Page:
While visiting Hawthorn Ridge in the mid-1980s I happened to notice that one of the graves in Hawthorn Ridge No 1 Cemetery had a small plaque against it. Looking up the young officer whose grave it was, Eric Rupert Heaton, it seemed his family lived in Sussex, where I was living at that time. On my return home, some research put me in touch with his sister Irene, who shared some of her brother’s history which I later used in Walking The Somme.
Eric’s story is a short, and tragic one. He joined up in 1914 and was commissioned the following year, being posted to France in early 1916 where he joined the 16th Battalion Middlesex Regiment. He served with them on the Somme and the men of his platoon named one of their trenches, dug close to the village of Auchonvillers, after him. On the First Day of the Somme he led his platoon up the slopes of Hawthorn Ridge to their objective – the mine crater, blown earlier that morning. He was last seen falling into the grass with a leg wound. Posted as ‘missing’, for months the family hoped beyond hope that he was alive in a German hospital or prison camp, but his body was found when the battlefield around Beaumont-Hamel was cleared in the winter of 1916/17. His brother, an army chaplain, visited the grave in 1917 and sent a small snap of it home; this started something with Eric’s father, who only a few months after the war was over led the whole family to Eric’s final resting place; seen in the photograph above, with the parents standing behind Irene Heaton, kneeling at her brother’s wooden cross. They placed a small plaque against the cross on that visit in 1919, and it remains there to this day; a small symbol of one family’s grief and a beacon to the families who returned to the shattered landscape that was the Somme in the post-war world.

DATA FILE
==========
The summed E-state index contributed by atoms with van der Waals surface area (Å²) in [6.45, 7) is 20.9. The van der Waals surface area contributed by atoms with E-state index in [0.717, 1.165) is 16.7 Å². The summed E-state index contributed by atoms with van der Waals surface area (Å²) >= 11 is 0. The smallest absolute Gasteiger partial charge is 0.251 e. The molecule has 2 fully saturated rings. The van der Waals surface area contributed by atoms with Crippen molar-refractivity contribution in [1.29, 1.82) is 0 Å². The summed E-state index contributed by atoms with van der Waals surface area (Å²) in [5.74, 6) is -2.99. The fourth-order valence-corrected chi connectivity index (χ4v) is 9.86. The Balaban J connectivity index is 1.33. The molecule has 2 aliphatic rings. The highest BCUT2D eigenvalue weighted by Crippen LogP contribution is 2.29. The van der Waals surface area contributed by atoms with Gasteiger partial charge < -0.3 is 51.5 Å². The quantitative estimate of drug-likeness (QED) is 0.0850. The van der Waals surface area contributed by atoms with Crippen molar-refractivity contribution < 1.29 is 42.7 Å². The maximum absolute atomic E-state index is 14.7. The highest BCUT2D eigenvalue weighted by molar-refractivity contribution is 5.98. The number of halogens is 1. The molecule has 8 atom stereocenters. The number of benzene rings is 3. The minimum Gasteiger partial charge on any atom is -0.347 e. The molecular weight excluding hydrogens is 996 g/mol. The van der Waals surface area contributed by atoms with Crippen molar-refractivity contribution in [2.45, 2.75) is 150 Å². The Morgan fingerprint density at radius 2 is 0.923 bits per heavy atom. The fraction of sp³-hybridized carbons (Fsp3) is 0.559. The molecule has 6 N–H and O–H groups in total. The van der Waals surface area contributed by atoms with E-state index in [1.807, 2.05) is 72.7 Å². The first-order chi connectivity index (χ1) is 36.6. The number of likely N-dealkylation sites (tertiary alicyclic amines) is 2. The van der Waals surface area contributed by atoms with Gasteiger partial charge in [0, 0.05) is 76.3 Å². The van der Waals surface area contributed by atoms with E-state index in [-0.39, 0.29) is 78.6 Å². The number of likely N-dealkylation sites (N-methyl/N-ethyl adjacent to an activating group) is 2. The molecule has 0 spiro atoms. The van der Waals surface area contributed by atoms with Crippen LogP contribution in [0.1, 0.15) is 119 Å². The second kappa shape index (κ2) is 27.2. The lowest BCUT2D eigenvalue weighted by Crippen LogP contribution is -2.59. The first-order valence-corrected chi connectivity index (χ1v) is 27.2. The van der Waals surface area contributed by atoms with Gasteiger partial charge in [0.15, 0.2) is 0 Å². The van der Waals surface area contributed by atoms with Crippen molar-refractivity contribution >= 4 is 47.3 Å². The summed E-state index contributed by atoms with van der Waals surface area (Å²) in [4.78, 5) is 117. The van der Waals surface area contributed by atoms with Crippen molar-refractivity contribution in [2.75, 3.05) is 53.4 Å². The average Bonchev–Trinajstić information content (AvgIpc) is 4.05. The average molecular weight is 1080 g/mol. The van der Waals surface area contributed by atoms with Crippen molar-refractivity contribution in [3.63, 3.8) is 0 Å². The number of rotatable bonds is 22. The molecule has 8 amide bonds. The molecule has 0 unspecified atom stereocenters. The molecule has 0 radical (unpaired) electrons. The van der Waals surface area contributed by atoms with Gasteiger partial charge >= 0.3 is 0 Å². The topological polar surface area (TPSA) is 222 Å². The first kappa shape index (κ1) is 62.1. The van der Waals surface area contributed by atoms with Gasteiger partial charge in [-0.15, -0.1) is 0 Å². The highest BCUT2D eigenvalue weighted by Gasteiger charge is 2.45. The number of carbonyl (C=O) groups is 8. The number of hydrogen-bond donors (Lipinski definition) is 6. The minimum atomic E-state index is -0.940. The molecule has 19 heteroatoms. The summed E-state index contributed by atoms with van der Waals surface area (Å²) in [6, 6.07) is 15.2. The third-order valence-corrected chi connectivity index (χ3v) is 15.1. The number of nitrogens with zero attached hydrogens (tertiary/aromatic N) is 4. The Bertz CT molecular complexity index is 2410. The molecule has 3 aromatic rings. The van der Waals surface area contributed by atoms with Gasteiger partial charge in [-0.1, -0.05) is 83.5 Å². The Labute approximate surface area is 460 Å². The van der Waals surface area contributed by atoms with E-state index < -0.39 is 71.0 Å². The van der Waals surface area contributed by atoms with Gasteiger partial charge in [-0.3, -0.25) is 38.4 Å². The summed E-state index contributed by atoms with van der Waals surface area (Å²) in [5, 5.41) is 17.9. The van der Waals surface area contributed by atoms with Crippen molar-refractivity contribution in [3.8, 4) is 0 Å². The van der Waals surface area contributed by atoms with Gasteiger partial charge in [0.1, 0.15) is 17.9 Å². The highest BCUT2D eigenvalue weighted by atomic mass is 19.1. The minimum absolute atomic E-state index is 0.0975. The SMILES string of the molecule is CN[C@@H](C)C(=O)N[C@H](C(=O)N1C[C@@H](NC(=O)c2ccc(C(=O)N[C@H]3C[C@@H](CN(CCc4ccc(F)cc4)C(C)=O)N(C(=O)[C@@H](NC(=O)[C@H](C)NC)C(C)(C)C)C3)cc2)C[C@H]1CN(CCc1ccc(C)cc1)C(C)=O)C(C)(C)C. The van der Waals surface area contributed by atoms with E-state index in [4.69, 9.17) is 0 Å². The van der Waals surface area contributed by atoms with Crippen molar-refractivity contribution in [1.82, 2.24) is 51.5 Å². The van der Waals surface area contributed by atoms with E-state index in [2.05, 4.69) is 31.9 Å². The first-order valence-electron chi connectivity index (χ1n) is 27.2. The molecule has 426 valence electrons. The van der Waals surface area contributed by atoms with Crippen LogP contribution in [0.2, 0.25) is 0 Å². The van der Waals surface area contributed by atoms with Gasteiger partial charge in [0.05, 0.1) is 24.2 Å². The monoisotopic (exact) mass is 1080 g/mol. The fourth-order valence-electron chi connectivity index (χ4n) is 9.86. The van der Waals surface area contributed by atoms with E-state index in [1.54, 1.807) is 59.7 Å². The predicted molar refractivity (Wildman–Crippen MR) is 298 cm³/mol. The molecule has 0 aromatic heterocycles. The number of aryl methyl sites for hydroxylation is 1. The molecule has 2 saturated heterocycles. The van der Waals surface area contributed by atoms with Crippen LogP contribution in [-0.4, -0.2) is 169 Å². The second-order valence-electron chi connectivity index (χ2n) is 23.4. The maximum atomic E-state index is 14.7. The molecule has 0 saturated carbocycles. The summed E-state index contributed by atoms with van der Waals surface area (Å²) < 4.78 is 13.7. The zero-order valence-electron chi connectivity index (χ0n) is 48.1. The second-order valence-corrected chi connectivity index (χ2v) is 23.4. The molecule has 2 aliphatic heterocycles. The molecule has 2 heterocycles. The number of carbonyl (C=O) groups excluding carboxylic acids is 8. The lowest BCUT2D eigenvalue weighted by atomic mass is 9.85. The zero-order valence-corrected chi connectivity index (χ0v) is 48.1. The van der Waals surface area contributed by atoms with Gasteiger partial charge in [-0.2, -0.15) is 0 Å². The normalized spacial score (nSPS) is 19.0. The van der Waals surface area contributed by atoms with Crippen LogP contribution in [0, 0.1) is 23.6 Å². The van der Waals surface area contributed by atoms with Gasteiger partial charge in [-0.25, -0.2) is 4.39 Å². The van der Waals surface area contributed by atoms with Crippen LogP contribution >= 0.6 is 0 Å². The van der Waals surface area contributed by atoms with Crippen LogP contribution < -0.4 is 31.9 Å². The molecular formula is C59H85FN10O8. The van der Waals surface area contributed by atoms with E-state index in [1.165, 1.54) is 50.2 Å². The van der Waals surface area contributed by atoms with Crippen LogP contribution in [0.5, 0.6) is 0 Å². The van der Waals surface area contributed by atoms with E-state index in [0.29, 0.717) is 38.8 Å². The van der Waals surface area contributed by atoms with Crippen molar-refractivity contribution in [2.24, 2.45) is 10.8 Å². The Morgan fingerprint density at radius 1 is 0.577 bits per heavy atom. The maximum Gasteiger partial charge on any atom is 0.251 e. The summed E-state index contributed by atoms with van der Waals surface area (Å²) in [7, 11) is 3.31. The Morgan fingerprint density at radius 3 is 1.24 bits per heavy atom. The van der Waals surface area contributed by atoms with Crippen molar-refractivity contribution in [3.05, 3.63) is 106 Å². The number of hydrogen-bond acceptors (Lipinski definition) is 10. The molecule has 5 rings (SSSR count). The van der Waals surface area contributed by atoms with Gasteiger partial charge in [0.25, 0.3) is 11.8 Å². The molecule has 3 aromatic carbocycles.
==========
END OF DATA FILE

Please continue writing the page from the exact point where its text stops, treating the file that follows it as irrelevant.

Eric had hoped to follow his father and brother into the priesthood. His was a life unfulfilled but he left behind a remarkable last letter home, written on the eve of the Somme before he moved up to take part in the Great Push.
‘I am writing this on the eve of my first action. Tomorrow we go to the attack in the greatest battle the British Army has ever fought. I cannot quite express my feelings on this night and I cannot tell you if it is God’s will that I shall come through but if I fall in battle then I have no regrets save for my loved ones I leave behind. It is a great cause and I came out willingly to serve my King and Country. My greatest concern is that I may have the courage and determination necessary to lead my platoon well. No-one had such parents as you have been to me giving me such splendid opportunities and always thinking of my welfare at great self sacrifice to yourselves. My life has been full of faults, but I have tried at all times to live as a man and thus follow the example of my father. This life abroad has taught me many things chiefly the fine character of the British race to put up with hardships with wonderful cheerfulness. How I have learnt to love my men; my great aim has been to win their respect which I trust I have accomplished and hope that when the time comes I shall not fail them. If I fall do not let things be black for you, be cheerful and you will be living then always to my memory.’
I never tire of reading that inspirational note, even more amazing when you consider the writer was only twenty years old.